Thomas Jefferson Papers

Enclosure: William Prentiss’s Memorandum on Establishing a School, 21 October 1819


William Prentiss’s Memorandum on Establishing a School

Collins settlement 21st Octr 1819

My Wish, is, to commence a School, as early as possible, which may lead to an Established Academy—

If those living within the bounds of our Tract, or near enough, to be benefitted by a School, will assist in building a Schoolhouse—and to be used as a place for public worship, I will build the necessary houses for the Convenience of boarding the Children & will procure a Good Lancastrian Master, And a Matron to board the Children, and take care of them.—

To Establish an Academy, I will give 5,000 Acres of good Land, as a Donation forever—These Lands, will not produce funds Immediately—but will in a few Years be very productive—And I will now give One Acre of land near the Town, for the use of the School.—

The School and Donation to be placed under Trustees, seven in number—whose duty shall be to attend to the Interest of the School and Academy—To appoint the Master and Matron & displace them, if necessary—To attend to the diet, lodging, and cleanliness of the Children

The presiding Elder and Circuit preacher in this District, of the Mithodist persuasion always to be two of the Number—And the Presbetirian preacher at French Creek, amongst the New England setlers, to be always a third—The other three to be chosen by

The house to be used as a place of public worship every Sabbath and open to all Sectaries, professing the Christian Religion.—

Besides the Donation, I will assist the Institution in many ways,—particularly in a small Library to Commence.—

The want of Schools in the Western parts of Virginia, is a great cause that the Lands are not better setled and by steady, Industrious people—Those who wish their Children to have an Education and brought up a Moral & Religious way.—

Being acquainted with the advantages derived from cheap Schools in New England—particularly for poor Children—I feel anxious to try the experiment in this Country, in a School somwhat similar; or as near as the Circumstances of this division of our Country will permit.—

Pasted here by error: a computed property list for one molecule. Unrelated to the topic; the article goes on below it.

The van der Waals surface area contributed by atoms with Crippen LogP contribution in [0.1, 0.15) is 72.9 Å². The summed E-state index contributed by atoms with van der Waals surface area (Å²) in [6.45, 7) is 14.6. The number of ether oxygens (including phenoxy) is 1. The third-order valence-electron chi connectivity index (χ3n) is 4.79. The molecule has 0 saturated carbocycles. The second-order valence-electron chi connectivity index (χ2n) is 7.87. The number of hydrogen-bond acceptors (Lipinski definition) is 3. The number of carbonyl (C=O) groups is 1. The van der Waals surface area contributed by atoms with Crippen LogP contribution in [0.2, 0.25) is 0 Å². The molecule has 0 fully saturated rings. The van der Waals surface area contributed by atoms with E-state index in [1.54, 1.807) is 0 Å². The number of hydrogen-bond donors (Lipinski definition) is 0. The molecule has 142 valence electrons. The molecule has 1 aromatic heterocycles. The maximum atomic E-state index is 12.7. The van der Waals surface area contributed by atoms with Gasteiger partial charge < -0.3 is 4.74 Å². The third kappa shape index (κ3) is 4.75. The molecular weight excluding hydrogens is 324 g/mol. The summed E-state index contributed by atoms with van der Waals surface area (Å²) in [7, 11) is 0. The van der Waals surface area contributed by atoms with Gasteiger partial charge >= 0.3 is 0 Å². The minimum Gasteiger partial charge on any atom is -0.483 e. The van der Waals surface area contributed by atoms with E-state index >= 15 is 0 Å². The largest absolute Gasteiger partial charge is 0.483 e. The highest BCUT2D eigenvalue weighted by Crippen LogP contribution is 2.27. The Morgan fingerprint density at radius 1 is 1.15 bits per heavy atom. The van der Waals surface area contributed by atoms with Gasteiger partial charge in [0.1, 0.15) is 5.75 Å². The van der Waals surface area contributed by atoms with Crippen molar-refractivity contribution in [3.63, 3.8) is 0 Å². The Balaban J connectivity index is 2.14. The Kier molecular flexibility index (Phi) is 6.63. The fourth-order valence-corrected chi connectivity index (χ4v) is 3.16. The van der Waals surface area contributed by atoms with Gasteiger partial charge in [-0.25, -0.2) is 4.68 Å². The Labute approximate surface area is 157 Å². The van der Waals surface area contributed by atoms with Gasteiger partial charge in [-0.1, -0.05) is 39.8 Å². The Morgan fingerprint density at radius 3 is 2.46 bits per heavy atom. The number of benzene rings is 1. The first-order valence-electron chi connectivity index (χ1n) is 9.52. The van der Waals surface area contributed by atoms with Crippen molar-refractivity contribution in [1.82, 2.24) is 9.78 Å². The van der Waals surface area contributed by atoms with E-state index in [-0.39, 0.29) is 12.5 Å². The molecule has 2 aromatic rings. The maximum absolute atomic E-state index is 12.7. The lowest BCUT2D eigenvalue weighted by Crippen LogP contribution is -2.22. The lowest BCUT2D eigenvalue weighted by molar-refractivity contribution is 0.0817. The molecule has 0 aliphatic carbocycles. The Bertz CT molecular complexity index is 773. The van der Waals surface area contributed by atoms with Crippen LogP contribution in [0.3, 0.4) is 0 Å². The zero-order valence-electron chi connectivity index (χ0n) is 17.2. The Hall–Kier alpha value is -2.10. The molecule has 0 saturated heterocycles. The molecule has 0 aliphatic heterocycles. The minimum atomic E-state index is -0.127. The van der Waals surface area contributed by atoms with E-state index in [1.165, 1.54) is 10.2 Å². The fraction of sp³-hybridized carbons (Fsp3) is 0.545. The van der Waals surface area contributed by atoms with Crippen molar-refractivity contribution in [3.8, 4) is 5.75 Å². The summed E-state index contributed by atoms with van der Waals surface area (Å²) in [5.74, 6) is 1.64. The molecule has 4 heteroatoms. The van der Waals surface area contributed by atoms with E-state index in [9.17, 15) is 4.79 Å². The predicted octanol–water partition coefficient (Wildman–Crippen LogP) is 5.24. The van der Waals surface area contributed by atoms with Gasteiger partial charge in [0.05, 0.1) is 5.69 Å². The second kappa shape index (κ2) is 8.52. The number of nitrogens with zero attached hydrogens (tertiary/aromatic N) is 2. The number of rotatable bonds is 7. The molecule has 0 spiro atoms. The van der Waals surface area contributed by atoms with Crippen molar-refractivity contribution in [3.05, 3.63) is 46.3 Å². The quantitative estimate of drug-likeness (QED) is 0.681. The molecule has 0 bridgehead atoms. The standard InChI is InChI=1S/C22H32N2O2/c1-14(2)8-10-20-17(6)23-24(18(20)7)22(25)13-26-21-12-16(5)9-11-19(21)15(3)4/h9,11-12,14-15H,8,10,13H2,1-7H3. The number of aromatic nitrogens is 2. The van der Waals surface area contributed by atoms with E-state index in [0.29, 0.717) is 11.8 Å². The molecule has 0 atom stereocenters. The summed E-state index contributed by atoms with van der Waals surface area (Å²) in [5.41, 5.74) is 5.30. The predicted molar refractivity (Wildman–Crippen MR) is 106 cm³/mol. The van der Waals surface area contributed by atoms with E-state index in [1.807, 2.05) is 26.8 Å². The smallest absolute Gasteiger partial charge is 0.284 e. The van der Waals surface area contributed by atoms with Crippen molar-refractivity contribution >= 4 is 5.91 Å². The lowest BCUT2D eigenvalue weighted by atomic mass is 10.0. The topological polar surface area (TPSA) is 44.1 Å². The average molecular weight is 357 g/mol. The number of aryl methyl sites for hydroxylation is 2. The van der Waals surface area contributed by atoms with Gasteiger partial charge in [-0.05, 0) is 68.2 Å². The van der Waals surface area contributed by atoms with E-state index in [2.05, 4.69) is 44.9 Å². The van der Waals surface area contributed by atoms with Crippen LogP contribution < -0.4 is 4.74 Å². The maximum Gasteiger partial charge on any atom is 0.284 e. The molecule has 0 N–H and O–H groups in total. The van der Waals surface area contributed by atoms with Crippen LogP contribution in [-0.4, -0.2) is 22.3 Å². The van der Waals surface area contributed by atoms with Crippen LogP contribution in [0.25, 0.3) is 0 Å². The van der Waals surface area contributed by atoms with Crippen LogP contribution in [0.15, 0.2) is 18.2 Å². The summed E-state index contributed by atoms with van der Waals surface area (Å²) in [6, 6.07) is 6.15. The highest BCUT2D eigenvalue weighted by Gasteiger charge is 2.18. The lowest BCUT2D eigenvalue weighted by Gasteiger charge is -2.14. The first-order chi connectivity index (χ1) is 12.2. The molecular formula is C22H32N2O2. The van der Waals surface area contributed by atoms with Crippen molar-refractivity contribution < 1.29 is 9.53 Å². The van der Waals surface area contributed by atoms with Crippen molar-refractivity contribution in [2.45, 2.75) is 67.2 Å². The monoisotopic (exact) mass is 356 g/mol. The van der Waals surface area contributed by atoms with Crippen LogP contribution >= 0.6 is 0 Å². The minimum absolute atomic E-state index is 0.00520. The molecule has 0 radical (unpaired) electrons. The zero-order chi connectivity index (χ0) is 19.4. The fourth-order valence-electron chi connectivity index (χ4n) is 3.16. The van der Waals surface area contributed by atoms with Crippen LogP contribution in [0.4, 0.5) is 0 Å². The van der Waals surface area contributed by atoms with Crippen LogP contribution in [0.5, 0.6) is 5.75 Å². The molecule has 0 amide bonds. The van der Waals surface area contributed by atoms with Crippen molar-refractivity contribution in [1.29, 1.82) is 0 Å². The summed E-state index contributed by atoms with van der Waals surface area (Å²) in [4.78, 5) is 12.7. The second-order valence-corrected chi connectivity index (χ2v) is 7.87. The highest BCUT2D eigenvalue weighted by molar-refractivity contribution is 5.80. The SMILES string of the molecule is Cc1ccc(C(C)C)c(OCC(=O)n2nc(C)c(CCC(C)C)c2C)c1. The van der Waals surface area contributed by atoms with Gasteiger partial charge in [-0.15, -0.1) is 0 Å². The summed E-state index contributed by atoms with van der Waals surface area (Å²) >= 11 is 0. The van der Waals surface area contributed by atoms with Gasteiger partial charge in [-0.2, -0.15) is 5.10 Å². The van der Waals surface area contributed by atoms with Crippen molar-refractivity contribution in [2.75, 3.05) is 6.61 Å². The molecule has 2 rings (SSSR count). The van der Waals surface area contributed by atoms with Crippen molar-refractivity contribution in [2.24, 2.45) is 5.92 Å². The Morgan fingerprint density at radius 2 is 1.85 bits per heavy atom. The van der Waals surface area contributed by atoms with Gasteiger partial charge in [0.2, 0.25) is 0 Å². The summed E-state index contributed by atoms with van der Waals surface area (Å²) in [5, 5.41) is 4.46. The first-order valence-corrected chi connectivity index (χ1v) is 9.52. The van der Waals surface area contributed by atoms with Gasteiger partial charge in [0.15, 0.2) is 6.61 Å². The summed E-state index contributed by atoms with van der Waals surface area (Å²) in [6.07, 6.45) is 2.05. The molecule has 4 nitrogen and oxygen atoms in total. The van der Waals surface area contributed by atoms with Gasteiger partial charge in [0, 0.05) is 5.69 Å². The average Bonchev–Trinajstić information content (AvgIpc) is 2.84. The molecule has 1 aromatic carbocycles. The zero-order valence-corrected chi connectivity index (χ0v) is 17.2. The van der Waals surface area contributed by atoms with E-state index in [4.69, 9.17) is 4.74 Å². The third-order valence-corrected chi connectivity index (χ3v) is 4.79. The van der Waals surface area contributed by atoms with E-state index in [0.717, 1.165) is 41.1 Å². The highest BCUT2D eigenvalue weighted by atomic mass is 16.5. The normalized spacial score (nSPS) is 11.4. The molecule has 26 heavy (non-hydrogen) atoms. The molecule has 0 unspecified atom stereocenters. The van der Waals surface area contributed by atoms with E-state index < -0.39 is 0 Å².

The Managers of the Literary Fund, will no doubt encourage such an Institution, if poor Children can be boarded about as cheap as at home and with a much better prospect of a School Education—in such case this Establishment will no doubt receive a part of the Funds appropriated to this County—particularly, if the School, is on the Lancastrian plan

For the want of such Schools being near at hand—some Children of the more wealthy are sent at a great distance for a common School Education—and those of the poorer class without any learning.—

The Matron, who boards the Children, at the house fixed for the purpose, is to receive her pay in provisions, Grain, or any other articles, necessary for the house—many Children (if the Parents choose) can be boarded in the Neighborhood.—

This School progressing; and the Conflicting claims to Lands1 once setled—with the Introduction of usefull Machanic’s, there is no telling the advantages that will arise to the present setlers and the Introducing of Industrious2 Farmers from New England.—

In the present State of Conflicting claims to lands in this part of Virginia, no one can tell, whether he is to reap the advantage of his labor.—

I promise to do all, or even more than is expected of me—for the benefit of this Neighborhood

Wm Prentiss

Then follows the Subscribers names to build the house—}

Tr (MHi); entirely in Prentiss’s hand; dateline at foot of text.

1Preceding two words interlined.

2Manuscript: “Indrious.”

Index Entries

  • education; Lancasterian system search
  • education; of the poor search
  • Literary Fund; and primary education search
  • Methodists; and education search
  • New England; settlers from search
  • Prentiss, William; Memorandum on Establishing a School search
  • Prentiss, William; on rural education in Va. search
  • Presbyterians; and education search
  • Virginia; and education search